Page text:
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Report: Mercedes-Benz introducing fuel cell GLC SUV next year, 4 EVs starting in 2018

Autocar quotes Mercedes-Benz’ head of R&D Dr. Thomas Weber as saying that the company will introduce a fuel cell version of its GLC SUV next year. The release of the GLC F-Cell will be followed by the introduction of four battery-electric cars starting in 2018.

Mercedes-Benz has amassed a large amount of experience with hydrogen fuel cell drive technology, in light-duty vehicles as well as in buses. (E.g., earlier post; earlier post; earlier post).

The most recent Mercedes-Benz light-duty fuel cell vehicle is the B-Class F-Cell, which began production in 2009. The B-Class-based vehicle, which represented Mercedes-Benz’ second-generation fleet experience, had light modification to support the integration of the fuel cell system, the hydrogen tank system as well as the electric drive. In 2013, Mercedes-Benz reported that the B-Class had already achieved 3.3 million kilometers (2 million miles) of driving.

The earlier A-Class fuel-cell vehicle accumulated more than 2 million kilometers (1.2 million miles) in fleet testing.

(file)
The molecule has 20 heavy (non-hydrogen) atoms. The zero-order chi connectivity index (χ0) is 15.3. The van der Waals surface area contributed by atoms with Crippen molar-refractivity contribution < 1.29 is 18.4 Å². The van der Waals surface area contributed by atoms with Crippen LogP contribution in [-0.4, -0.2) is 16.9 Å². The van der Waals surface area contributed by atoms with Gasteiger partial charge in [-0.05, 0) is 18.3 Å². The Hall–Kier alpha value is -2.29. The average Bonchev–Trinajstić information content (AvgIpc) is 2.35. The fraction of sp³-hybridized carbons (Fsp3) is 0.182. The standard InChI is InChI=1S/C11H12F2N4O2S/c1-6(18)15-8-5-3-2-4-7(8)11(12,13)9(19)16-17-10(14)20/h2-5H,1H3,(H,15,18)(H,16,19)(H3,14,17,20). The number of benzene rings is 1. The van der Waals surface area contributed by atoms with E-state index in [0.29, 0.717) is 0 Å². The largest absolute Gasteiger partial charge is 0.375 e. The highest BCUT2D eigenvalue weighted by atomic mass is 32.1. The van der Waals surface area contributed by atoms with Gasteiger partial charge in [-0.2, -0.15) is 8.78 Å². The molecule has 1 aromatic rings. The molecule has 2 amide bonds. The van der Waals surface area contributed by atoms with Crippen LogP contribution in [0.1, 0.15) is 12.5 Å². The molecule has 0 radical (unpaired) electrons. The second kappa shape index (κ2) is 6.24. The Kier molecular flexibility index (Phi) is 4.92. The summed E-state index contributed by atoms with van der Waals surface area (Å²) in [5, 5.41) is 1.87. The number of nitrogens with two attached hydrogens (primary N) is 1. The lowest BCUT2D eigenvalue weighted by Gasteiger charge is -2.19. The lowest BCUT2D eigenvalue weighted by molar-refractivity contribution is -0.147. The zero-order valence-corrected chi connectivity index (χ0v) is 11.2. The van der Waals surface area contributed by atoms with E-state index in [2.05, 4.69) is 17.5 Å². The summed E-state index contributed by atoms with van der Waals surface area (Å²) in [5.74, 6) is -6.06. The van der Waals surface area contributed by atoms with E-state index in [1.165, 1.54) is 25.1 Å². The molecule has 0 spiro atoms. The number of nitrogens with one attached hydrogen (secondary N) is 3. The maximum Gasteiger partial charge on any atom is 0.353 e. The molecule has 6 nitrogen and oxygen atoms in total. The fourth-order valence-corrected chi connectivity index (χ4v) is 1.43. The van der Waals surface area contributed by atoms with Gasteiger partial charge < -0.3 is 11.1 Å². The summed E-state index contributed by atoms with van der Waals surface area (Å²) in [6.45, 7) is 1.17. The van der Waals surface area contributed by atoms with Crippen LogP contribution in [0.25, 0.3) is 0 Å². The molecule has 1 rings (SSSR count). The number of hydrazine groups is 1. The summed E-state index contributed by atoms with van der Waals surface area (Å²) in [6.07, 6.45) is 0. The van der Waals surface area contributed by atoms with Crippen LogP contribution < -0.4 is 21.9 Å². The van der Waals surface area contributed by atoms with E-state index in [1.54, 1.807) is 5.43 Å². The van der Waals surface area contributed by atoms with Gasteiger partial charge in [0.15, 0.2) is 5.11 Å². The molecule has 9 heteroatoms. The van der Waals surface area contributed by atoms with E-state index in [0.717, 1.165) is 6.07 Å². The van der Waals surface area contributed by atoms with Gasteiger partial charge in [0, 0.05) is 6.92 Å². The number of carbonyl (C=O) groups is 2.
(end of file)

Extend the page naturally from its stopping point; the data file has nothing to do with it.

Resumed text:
Weber told Autocar that the hydrogen fuel cell technology has improved significantly.

Weber also told Autocar that the first BEV to emerge in 2018 would have a 250- to 300-mile range.



Mercedes has more than 2 million miles of fuel cell testing in vehicles. In the 1990s they had NECAR which ran on methanol reformed to hydrogen.

Fascinating announcement timing in light of Toyota's recent decision to stop selling the Mirai in the US until more H2 stations are available. The situation should improve slightly next year, but with only 48 stations planned over the next few years in a state as big as California, its going to be interesting to follow the comments on Owners forums about what its really like to keep one of these vehicles fueled up next year.

OP> Weber also told Autocar that the first BEV to emerge in 2018 would have a 250- to 300-mile range.

No mention of plans for an intra-city fast charge network. I wonder how many years of continued sales erosion it will take for that light bulb to go on.

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